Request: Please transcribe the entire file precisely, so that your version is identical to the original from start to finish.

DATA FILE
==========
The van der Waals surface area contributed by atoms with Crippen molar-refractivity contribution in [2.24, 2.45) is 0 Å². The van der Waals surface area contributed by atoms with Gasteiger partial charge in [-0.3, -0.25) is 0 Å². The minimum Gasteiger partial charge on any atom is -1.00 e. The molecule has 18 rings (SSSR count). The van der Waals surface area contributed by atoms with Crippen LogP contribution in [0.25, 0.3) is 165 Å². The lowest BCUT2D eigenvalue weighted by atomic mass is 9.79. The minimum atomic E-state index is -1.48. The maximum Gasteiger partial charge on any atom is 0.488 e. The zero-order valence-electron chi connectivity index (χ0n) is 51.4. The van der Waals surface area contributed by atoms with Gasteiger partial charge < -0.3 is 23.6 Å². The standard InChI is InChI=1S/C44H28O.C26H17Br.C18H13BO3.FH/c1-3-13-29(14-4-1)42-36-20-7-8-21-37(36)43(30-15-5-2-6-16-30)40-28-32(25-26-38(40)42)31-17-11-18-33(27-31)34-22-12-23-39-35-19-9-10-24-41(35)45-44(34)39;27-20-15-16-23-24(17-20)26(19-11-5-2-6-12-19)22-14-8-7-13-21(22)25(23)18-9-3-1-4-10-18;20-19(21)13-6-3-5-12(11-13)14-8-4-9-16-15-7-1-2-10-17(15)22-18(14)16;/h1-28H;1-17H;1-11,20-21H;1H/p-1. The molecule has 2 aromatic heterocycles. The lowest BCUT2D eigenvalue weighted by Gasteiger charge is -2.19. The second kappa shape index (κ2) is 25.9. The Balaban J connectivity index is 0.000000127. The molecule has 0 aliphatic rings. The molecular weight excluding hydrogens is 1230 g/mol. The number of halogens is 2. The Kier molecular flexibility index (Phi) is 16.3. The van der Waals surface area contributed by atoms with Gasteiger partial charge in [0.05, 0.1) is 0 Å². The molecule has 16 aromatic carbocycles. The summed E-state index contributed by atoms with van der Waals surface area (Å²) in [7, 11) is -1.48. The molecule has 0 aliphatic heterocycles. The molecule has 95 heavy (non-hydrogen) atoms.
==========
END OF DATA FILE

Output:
The van der Waals surface area contributed by atoms with Crippen molar-refractivity contribution in [2.24, 2.45) is 0 Å². The van der Waals surface area contributed by atoms with Gasteiger partial charge in [-0.3, -0.25) is 0 Å². The minimum Gasteiger partial charge on any atom is -1.00 e. The molecule has 18 rings (SSSR count). The van der Waals surface area contributed by atoms with Crippen LogP contribution in [0.25, 0.3) is 165 Å². The lowest BCUT2D eigenvalue weighted by atomic mass is 9.79. The minimum atomic E-state index is -1.48. The maximum Gasteiger partial charge on any atom is 0.488 e. The zero-order valence-electron chi connectivity index (χ0n) is 51.4. The van der Waals surface area contributed by atoms with Gasteiger partial charge < -0.3 is 23.6 Å². The standard InChI is InChI=1S/C44H28O.C26H17Br.C18H13BO3.FH/c1-3-13-29(14-4-1)42-36-20-7-8-21-37(36)43(30-15-5-2-6-16-30)40-28-32(25-26-38(40)42)31-17-11-18-33(27-31)34-22-12-23-39-35-19-9-10-24-41(35)45-44(34)39;27-20-15-16-23-24(17-20)26(19-11-5-2-6-12-19)22-14-8-7-13-21(22)25(23)18-9-3-1-4-10-18;20-19(21)13-6-3-5-12(11-13)14-8-4-9-16-15-7-1-2-10-17(15)22-18(14)16;/h1-28H;1-17H;1-11,20-21H;1H/p-1. The molecule has 2 aromatic heterocycles. The lowest BCUT2D eigenvalue weighted by Gasteiger charge is -2.19. The second kappa shape index (κ2) is 25.9. The Balaban J connectivity index is 0.000000127. The molecule has 0 aliphatic rings. The molecular weight excluding hydrogens is 1230 g/mol. The number of halogens is 2. The Kier molecular flexibility index (Phi) is 16.3. The van der Waals surface area contributed by atoms with Gasteiger partial charge in [0.05, 0.1) is 0 Å². The molecule has 16 aromatic carbocycles. The summed E-state index contributed by atoms with van der Waals surface area (Å²) in [7, 11) is -1.48. The molecule has 0 aliphatic heterocycles. The molecule has 95 heavy (non-hydrogen) atoms.